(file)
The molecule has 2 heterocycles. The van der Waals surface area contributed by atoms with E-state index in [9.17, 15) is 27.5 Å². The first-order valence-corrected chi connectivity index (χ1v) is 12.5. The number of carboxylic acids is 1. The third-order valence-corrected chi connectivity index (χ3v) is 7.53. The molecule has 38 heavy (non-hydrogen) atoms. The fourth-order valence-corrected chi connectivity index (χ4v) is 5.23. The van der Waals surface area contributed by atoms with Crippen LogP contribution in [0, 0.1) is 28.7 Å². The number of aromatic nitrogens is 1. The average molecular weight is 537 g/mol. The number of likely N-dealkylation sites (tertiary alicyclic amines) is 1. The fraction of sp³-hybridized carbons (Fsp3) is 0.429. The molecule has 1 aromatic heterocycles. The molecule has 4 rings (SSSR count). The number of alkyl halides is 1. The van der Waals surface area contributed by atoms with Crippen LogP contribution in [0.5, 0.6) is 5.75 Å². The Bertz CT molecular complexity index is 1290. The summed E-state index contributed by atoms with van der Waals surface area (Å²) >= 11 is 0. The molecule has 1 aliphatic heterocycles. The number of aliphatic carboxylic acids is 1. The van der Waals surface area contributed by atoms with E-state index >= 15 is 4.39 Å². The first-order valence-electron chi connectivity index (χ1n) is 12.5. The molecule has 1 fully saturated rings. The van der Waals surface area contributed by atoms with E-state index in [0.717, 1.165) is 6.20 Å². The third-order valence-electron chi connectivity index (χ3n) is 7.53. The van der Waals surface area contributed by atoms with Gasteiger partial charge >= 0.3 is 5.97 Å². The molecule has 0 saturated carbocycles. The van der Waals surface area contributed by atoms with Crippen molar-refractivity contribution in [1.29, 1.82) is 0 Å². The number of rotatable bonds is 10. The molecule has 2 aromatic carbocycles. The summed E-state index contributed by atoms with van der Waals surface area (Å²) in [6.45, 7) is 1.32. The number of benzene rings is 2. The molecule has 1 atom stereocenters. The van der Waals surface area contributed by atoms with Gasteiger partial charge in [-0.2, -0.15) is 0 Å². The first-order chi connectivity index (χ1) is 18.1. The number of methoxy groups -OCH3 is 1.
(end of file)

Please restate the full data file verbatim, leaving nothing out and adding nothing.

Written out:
The molecule has 2 heterocycles. The van der Waals surface area contributed by atoms with E-state index in [9.17, 15) is 27.5 Å². The first-order valence-corrected chi connectivity index (χ1v) is 12.5. The number of carboxylic acids is 1. The third-order valence-corrected chi connectivity index (χ3v) is 7.53. The molecule has 38 heavy (non-hydrogen) atoms. The fourth-order valence-corrected chi connectivity index (χ4v) is 5.23. The van der Waals surface area contributed by atoms with Crippen LogP contribution in [0, 0.1) is 28.7 Å². The number of aromatic nitrogens is 1. The average molecular weight is 537 g/mol. The number of likely N-dealkylation sites (tertiary alicyclic amines) is 1. The fraction of sp³-hybridized carbons (Fsp3) is 0.429. The molecule has 1 aromatic heterocycles. The molecule has 4 rings (SSSR count). The number of alkyl halides is 1. The van der Waals surface area contributed by atoms with Crippen LogP contribution in [0.5, 0.6) is 5.75 Å². The Bertz CT molecular complexity index is 1290. The summed E-state index contributed by atoms with van der Waals surface area (Å²) >= 11 is 0. The molecule has 1 aliphatic heterocycles. The number of aliphatic carboxylic acids is 1. The van der Waals surface area contributed by atoms with E-state index >= 15 is 4.39 Å². The first-order valence-electron chi connectivity index (χ1n) is 12.5. The molecule has 1 fully saturated rings. The van der Waals surface area contributed by atoms with E-state index in [0.717, 1.165) is 6.20 Å². The third-order valence-electron chi connectivity index (χ3n) is 7.53. The van der Waals surface area contributed by atoms with Gasteiger partial charge >= 0.3 is 5.97 Å². The molecule has 0 saturated carbocycles. The van der Waals surface area contributed by atoms with Crippen molar-refractivity contribution in [1.29, 1.82) is 0 Å². The number of rotatable bonds is 10. The molecule has 2 aromatic carbocycles. The summed E-state index contributed by atoms with van der Waals surface area (Å²) in [6.45, 7) is 1.32. The number of benzene rings is 2. The molecule has 1 atom stereocenters. The van der Waals surface area contributed by atoms with Gasteiger partial charge in [-0.2, -0.15) is 0 Å². The first-order chi connectivity index (χ1) is 18.1. The number of methoxy groups -OCH3 is 1.